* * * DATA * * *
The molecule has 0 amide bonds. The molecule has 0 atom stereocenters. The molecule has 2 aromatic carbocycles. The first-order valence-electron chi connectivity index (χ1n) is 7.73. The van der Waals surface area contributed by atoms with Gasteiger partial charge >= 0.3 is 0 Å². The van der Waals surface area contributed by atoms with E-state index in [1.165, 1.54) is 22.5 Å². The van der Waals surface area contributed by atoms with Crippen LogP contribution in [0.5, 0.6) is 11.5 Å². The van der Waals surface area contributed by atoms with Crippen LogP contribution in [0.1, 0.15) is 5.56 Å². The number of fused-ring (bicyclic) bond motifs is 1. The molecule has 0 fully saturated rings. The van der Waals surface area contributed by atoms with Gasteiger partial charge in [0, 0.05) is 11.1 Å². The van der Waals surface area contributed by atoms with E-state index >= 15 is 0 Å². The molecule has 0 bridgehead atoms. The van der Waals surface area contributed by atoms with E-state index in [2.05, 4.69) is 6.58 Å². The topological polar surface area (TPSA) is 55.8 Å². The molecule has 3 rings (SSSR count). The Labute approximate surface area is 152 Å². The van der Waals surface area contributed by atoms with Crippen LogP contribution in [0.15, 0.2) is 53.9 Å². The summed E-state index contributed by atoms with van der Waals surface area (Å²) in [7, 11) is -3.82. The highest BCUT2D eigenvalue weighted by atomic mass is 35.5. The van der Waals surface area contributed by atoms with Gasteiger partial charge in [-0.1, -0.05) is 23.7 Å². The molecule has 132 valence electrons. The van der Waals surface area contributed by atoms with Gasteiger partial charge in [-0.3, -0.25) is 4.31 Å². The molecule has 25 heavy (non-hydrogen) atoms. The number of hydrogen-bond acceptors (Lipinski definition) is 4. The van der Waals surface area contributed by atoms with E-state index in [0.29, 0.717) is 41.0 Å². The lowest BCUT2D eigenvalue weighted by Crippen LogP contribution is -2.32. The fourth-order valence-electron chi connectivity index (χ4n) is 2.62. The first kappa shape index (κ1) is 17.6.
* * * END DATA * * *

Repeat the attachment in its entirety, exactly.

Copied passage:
The molecule has 0 amide bonds. The molecule has 0 atom stereocenters. The molecule has 2 aromatic carbocycles. The first-order valence-electron chi connectivity index (χ1n) is 7.73. The van der Waals surface area contributed by atoms with Gasteiger partial charge >= 0.3 is 0 Å². The van der Waals surface area contributed by atoms with E-state index in [1.165, 1.54) is 22.5 Å². The van der Waals surface area contributed by atoms with Crippen LogP contribution in [0.5, 0.6) is 11.5 Å². The van der Waals surface area contributed by atoms with Crippen LogP contribution in [0.1, 0.15) is 5.56 Å². The number of fused-ring (bicyclic) bond motifs is 1. The molecule has 0 fully saturated rings. The van der Waals surface area contributed by atoms with Gasteiger partial charge in [0, 0.05) is 11.1 Å². The van der Waals surface area contributed by atoms with E-state index >= 15 is 0 Å². The molecule has 0 bridgehead atoms. The van der Waals surface area contributed by atoms with E-state index in [2.05, 4.69) is 6.58 Å². The topological polar surface area (TPSA) is 55.8 Å². The molecule has 3 rings (SSSR count). The Labute approximate surface area is 152 Å². The van der Waals surface area contributed by atoms with Crippen LogP contribution in [0.15, 0.2) is 53.9 Å². The summed E-state index contributed by atoms with van der Waals surface area (Å²) in [7, 11) is -3.82. The highest BCUT2D eigenvalue weighted by atomic mass is 35.5. The van der Waals surface area contributed by atoms with Gasteiger partial charge in [-0.1, -0.05) is 23.7 Å². The molecule has 132 valence electrons. The van der Waals surface area contributed by atoms with Gasteiger partial charge in [-0.3, -0.25) is 4.31 Å². The molecule has 25 heavy (non-hydrogen) atoms. The number of hydrogen-bond acceptors (Lipinski definition) is 4. The van der Waals surface area contributed by atoms with E-state index in [0.29, 0.717) is 41.0 Å². The lowest BCUT2D eigenvalue weighted by Crippen LogP contribution is -2.32. The fourth-order valence-electron chi connectivity index (χ4n) is 2.62. The first kappa shape index (κ1) is 17.6.